Why Are Artists Poor? Part 17

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11 Informal Barriers Structure the Arts 1 In the Netherlands, the most prestigious grants are the 'werkbeurs' and the 'start-stipendium'. The .rst is for artists with a body of outstanding and innovative work, who have been working professionally for more then two years. The lat-ter is for beginning artists who are particularly promising. The third, the 'basis-stipendium', is somewhat less prestigious and a bit easier to get, as its aim is not only to promote quality, but also to improve the economic situation of artists.

2 Without the sign, both consumers and the higher quality producers would be worse off. Akerlof (1970) analyzed asymmetric information. Spence (1974) in-troduced a model of signaling. Explanations of either phenomenon can be found in any recent textbook on microeconomics, for instance Varian (1999) 641-53.

3 Cf. Janssen (2001) 333-5. Janssen presents a number of references.

4 I shall show that insider-discourses exist in the arts as well, which sometimes ef-fectively exclude intruders. Nevertheless, the implicit barriers are not dependent on an of.cial authority, and therefore they are informal rather than formal bar-riers.

5 Moreover, the push for unemployed self-taught artists receiving social bene.ts to .nd non-arts employment is no greater than it is on trained artists in the Nether-lands.

6 Cf. Towse (1996b) 317 and 322. For artists seeking an attractive second job in art teaching these degrees are not irrelevant because unlike in the arts, degrees mat-ter in the teaching profession.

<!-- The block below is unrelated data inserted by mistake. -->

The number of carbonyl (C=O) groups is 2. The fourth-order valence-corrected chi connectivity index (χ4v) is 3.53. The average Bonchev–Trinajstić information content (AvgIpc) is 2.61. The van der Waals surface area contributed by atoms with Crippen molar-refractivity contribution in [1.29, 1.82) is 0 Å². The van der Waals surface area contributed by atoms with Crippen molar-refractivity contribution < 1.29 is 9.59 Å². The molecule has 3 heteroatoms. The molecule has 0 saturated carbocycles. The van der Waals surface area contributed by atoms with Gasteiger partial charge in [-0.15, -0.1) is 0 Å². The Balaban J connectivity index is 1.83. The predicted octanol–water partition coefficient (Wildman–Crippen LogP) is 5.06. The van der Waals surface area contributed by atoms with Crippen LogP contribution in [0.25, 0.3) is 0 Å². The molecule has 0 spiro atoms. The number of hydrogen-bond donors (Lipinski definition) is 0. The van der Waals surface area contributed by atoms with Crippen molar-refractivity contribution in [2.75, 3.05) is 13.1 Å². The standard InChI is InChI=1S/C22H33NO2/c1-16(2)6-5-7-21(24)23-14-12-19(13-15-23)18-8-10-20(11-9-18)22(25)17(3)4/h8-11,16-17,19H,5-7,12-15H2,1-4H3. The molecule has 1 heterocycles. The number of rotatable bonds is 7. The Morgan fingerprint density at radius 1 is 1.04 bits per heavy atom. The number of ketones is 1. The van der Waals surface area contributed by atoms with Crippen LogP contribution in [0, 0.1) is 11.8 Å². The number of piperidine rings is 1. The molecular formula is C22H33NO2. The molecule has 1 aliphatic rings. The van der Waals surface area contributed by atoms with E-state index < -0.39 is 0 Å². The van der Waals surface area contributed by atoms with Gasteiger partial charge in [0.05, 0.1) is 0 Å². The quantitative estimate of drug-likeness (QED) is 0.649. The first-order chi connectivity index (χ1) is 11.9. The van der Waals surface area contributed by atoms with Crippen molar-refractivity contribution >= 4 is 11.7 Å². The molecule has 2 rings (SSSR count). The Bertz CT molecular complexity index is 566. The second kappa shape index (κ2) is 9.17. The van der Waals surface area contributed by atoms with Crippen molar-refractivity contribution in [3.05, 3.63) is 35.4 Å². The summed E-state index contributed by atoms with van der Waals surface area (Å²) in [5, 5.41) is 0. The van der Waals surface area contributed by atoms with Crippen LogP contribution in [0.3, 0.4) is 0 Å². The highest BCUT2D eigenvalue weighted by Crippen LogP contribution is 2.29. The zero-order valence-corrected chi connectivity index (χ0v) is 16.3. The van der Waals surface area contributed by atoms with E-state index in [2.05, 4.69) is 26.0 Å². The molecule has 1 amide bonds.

7 Filer (1986), Towse (1992), Throsby (1992) and Throsby (1996a). Throsby how-ever, also concluded that the trained artist is better of in arts-related jobs, like teaching. Diplomas are required for a number of teaching jobs, but in the Netherlands these are not diplomas issued by art schools but by schools that teach people to become art teachers. The only situation that contradicts the no-tion of the absence of formal control in the arts is the one of artists connected to American universities, who work as artists-in-residence or who have a small teaching assignment in exchange for a good salary and the use of working facili-ties. These artists usually need diplomas, but not always. In this context it is worth mentioning that Filer (1987) argues that arts educa-tion is a form of general education, and that those who leave the arts .nd rela-tively well-paid jobs outside the arts. Towse (1996b) (and Towse (2001) 483-4) argues that because self-taught artists do as well as trained artists, the choice to go to art school cannot be explained by the educational bene.ts, as one might expect from the human capital ap-proach or from a winner-take-all perspective. Instead, it can be explained in the process of signaling, screening, and learning about one's own abilities. Students have more chance of being selected by the various arts intermediaries. In my view however, increased capabilities also matter. Towse remarks that self-taught artists are as successful as trained artists, but it should be noted that it's mostly successful self-taught artists who get noticed. Therefore, for every suc-cessful self-taught artist there may well be an army of failed self-taught artists much larger than the numbers of failed trained artists that disappear behind each successful trained artist. See also Rengers and Plug (2001) note 9.